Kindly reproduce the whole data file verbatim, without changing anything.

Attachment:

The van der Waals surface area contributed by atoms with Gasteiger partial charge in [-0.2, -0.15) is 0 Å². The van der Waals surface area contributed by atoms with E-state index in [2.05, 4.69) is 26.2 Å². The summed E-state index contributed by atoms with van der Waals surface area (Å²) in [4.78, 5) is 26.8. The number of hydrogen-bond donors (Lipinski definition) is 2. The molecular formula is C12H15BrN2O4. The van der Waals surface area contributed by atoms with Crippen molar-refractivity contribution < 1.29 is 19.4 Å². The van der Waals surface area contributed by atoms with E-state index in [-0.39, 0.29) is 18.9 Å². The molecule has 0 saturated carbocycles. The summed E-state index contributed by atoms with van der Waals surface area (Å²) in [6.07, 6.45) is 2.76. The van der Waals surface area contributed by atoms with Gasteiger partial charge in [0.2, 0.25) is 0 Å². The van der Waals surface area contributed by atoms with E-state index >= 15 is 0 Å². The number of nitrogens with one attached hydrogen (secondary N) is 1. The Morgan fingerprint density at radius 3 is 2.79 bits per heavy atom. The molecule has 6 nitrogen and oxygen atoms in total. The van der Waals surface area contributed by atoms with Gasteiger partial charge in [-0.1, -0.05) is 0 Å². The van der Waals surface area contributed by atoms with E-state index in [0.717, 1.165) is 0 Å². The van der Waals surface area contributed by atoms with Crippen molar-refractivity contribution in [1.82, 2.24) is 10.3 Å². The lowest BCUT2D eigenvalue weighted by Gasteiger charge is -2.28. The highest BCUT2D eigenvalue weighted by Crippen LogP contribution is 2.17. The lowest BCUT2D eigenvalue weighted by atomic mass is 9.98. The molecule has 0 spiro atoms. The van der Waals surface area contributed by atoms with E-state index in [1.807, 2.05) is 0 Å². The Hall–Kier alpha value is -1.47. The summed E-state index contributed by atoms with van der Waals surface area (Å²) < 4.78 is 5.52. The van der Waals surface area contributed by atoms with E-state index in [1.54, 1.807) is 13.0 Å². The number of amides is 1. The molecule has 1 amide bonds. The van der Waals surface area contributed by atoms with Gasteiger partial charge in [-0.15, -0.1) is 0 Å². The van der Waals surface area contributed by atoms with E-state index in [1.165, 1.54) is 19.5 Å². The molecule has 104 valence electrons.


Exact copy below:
The van der Waals surface area contributed by atoms with Gasteiger partial charge in [-0.2, -0.15) is 0 Å². The van der Waals surface area contributed by atoms with E-state index in [2.05, 4.69) is 26.2 Å². The summed E-state index contributed by atoms with van der Waals surface area (Å²) in [4.78, 5) is 26.8. The number of hydrogen-bond donors (Lipinski definition) is 2. The molecular formula is C12H15BrN2O4. The van der Waals surface area contributed by atoms with Crippen molar-refractivity contribution < 1.29 is 19.4 Å². The van der Waals surface area contributed by atoms with E-state index in [-0.39, 0.29) is 18.9 Å². The molecule has 0 saturated carbocycles. The summed E-state index contributed by atoms with van der Waals surface area (Å²) in [6.07, 6.45) is 2.76. The van der Waals surface area contributed by atoms with Gasteiger partial charge in [0.2, 0.25) is 0 Å². The van der Waals surface area contributed by atoms with E-state index >= 15 is 0 Å². The number of nitrogens with one attached hydrogen (secondary N) is 1. The Morgan fingerprint density at radius 3 is 2.79 bits per heavy atom. The molecule has 6 nitrogen and oxygen atoms in total. The van der Waals surface area contributed by atoms with Gasteiger partial charge in [-0.1, -0.05) is 0 Å². The van der Waals surface area contributed by atoms with E-state index in [0.717, 1.165) is 0 Å². The van der Waals surface area contributed by atoms with Crippen molar-refractivity contribution in [1.82, 2.24) is 10.3 Å². The lowest BCUT2D eigenvalue weighted by Gasteiger charge is -2.28. The highest BCUT2D eigenvalue weighted by Crippen LogP contribution is 2.17. The lowest BCUT2D eigenvalue weighted by atomic mass is 9.98. The molecule has 0 spiro atoms. The van der Waals surface area contributed by atoms with E-state index in [1.807, 2.05) is 0 Å². The Hall–Kier alpha value is -1.47. The summed E-state index contributed by atoms with van der Waals surface area (Å²) < 4.78 is 5.52. The van der Waals surface area contributed by atoms with E-state index in [1.54, 1.807) is 13.0 Å². The number of amides is 1. The molecule has 1 amide bonds. The van der Waals surface area contributed by atoms with Gasteiger partial charge in [-0.15, -0.1) is 0 Å². The van der Waals surface area contributed by atoms with E-state index in [1.165, 1.54) is 19.5 Å². The molecule has 104 valence electrons.